Latest posts by Millie Slavidou (see all)
- 6 Incredible Benefits for Kids and Parents of Learning a Musical Instrument - November 15, 2017
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- Common Grammar Mistakes … And How to Avoid Them - August 29, 2016
Children have so much to do these days, with piles of homework, foreign languages to learn and various clubs and activities. With all of this going on, it may seem that music, learning a musical instrument, would simply be adding to the burden. But think on this: imagine a world with no music. Imagine that we were all too busy to learn how to play. No music, no singing. What a joyless place the world would be.
Music has been around for millennia, transcending cultures, times, races, continents. All human societies have some form of music, from simple drums and clapped rhythms, to wooden flutes, to sophisticated electronic equipment. Music, it seems, is part of our very existence.
But why learn to play? There are in fact many reasons why you should not only encourage your child to learn a musical instrument, but also to learn yourself, if you don’t already play an instrument.
The Social Benefits of Learning a Musical Instrument
If you play an instrument, you get to meet other musicians. A child can join a club or a youth orchestra and learn to play as part of a group. This teaches a number of social skills; how to take turns, productive interaction, relating properly to others that you rely on to play their part, discipline, and cooperation. Quite apart from those points, it is an opportunity to meet more people and make more friends, ones who have a shared interest with you. They too are learning the same discipline and dedication as your child, meaning that they will have well-balanced friends too.
Added to this is the matter of patience. We live in a world of instant gratification; we want everything now and our children grow up to expect that. But this does not work with music. You cannot learn to play immediately by pressing a button, no matter how talented you are. It takes years of effort and practice, which helps to build patience; an important skill to have in relationships with other people as much as with music.
These points can, in turn, help in another important way.
As your social skills improve in general so does your confidence. You can develop a sense of achievement, an opportunity to take pride in something done well. Imagine the satisfaction of tackling a difficult piece of music, taking time to practice it before mastering it and playing it well.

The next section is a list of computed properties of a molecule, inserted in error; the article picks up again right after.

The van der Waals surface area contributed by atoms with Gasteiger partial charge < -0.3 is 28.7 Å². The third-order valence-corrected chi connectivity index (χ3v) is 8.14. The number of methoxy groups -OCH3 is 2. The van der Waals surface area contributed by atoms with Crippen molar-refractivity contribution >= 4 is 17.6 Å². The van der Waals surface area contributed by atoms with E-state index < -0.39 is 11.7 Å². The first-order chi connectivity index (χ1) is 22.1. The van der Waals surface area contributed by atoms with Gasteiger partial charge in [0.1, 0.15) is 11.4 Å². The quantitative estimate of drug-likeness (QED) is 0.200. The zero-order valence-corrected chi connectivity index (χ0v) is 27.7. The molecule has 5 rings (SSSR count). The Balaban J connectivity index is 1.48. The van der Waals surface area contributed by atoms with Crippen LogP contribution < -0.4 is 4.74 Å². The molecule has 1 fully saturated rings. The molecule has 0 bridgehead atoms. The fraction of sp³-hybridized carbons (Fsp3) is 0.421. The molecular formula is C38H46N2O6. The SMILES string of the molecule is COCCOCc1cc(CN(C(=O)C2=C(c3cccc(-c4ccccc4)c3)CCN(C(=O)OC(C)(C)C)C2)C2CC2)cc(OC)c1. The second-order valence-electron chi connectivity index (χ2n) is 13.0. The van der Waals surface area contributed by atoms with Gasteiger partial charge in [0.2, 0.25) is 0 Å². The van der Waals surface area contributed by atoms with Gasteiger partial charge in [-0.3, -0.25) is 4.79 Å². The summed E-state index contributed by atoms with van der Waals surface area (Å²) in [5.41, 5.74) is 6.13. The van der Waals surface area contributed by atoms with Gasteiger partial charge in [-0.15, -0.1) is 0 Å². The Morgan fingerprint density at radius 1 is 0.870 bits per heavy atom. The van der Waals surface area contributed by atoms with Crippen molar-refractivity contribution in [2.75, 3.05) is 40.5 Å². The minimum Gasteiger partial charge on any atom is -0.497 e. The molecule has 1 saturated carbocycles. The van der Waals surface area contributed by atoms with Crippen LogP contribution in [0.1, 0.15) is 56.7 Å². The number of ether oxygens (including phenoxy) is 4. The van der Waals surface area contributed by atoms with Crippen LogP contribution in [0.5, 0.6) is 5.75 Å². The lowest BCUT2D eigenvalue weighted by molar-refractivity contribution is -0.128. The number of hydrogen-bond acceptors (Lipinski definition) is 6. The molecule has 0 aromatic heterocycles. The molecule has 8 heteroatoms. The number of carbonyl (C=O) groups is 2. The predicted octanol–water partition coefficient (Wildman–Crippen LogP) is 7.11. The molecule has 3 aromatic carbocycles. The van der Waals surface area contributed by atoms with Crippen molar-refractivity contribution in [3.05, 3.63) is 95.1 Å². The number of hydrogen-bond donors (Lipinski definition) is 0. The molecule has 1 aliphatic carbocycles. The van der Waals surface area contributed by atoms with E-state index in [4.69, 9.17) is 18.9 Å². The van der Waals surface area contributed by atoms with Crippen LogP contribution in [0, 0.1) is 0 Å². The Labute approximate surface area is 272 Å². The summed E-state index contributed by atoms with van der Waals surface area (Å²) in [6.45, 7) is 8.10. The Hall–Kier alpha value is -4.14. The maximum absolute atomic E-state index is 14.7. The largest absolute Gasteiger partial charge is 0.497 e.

This will help build your child’s confidence, which should spread to other areas of their life too, including, but not limited to, school.
Does music make you smarter? This is a claim that you may see made on various sites around the internet, and it is a claim that can be disputed. It cannot be proved either way, of course, but what is certainly true is that learning to play an instrument cultivates the brain, and extensive research done in this area has shown in study after study that children who learn to play an instrument do better in academic subjects, especially maths and science.
In a research paper on spatial-temporal reasoning in young children, it was reported that music is by far superior to computers in greatly improving children’s abstract reasoning skills.
Playing a musical instrument can be beneficial if you are stressed. Researchers have found that regular playing brings relief and helps you to unwind and relax. Studies have even shown that playing an instrument can lower the heart rate and blood pressure, which contributes to relieving us of stress.
Of course, you might be thinking that you can achieve the same effect simply by putting the radio on and listening to a relaxing tune, but that is a passive activity. Actually participating in the music enhances the effect.
Life can get us down at times, make us feel stressed as we get stuck into a routine of work-home-work or school-homework-school. Music can help us to break up that routine and do something creative. It is enjoyable to listen to, and many budding musicians will try out some notes of their own as they are learning. They may not compose great musical masterpieces, but these simple tunes are an outlet for their own creativity, a means to express themselves.
Let’s face it, playing an instrument is fun! Once you get past the beginning stage of not knowing which way to hold it or approach it, you can start to enjoy yourself, and it is a source of fun and enjoyment that can last a lifetime.